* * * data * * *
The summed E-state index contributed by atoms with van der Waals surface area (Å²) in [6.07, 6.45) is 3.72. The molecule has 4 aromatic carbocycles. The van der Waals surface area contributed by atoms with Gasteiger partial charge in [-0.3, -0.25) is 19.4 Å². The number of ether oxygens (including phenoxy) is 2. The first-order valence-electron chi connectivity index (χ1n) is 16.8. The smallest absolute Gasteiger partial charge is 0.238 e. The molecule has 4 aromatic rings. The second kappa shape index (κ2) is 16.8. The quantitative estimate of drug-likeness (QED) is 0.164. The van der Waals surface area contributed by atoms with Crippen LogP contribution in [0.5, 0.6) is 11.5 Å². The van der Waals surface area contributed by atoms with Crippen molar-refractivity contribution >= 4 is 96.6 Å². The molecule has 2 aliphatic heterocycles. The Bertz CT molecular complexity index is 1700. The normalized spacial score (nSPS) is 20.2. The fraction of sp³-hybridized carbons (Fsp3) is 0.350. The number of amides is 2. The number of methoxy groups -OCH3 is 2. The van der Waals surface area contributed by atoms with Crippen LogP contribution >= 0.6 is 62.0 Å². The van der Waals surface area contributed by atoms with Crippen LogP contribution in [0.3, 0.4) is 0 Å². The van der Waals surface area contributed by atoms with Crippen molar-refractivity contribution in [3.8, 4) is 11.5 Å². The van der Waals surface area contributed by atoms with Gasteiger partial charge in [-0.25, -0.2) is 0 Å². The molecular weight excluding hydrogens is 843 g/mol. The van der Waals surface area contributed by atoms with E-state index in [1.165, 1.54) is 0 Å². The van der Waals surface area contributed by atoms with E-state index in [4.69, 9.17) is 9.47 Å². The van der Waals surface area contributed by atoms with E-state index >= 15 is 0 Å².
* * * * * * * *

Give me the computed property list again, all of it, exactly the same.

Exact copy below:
The summed E-state index contributed by atoms with van der Waals surface area (Å²) in [6.07, 6.45) is 3.72. The molecule has 4 aromatic carbocycles. The van der Waals surface area contributed by atoms with Gasteiger partial charge in [-0.3, -0.25) is 19.4 Å². The number of ether oxygens (including phenoxy) is 2. The first-order valence-electron chi connectivity index (χ1n) is 16.8. The smallest absolute Gasteiger partial charge is 0.238 e. The molecule has 4 aromatic rings. The second kappa shape index (κ2) is 16.8. The quantitative estimate of drug-likeness (QED) is 0.164. The van der Waals surface area contributed by atoms with Crippen LogP contribution in [0.5, 0.6) is 11.5 Å². The van der Waals surface area contributed by atoms with Crippen molar-refractivity contribution >= 4 is 96.6 Å². The molecule has 2 aliphatic heterocycles. The Bertz CT molecular complexity index is 1700. The normalized spacial score (nSPS) is 20.2. The fraction of sp³-hybridized carbons (Fsp3) is 0.350. The number of amides is 2. The number of methoxy groups -OCH3 is 2. The van der Waals surface area contributed by atoms with Crippen LogP contribution >= 0.6 is 62.0 Å². The van der Waals surface area contributed by atoms with Crippen LogP contribution in [0.3, 0.4) is 0 Å². The van der Waals surface area contributed by atoms with Crippen molar-refractivity contribution in [3.8, 4) is 11.5 Å². The van der Waals surface area contributed by atoms with Gasteiger partial charge in [-0.25, -0.2) is 0 Å². The molecular weight excluding hydrogens is 843 g/mol. The van der Waals surface area contributed by atoms with E-state index in [1.165, 1.54) is 0 Å². The van der Waals surface area contributed by atoms with E-state index in [4.69, 9.17) is 9.47 Å². The van der Waals surface area contributed by atoms with E-state index >= 15 is 0 Å².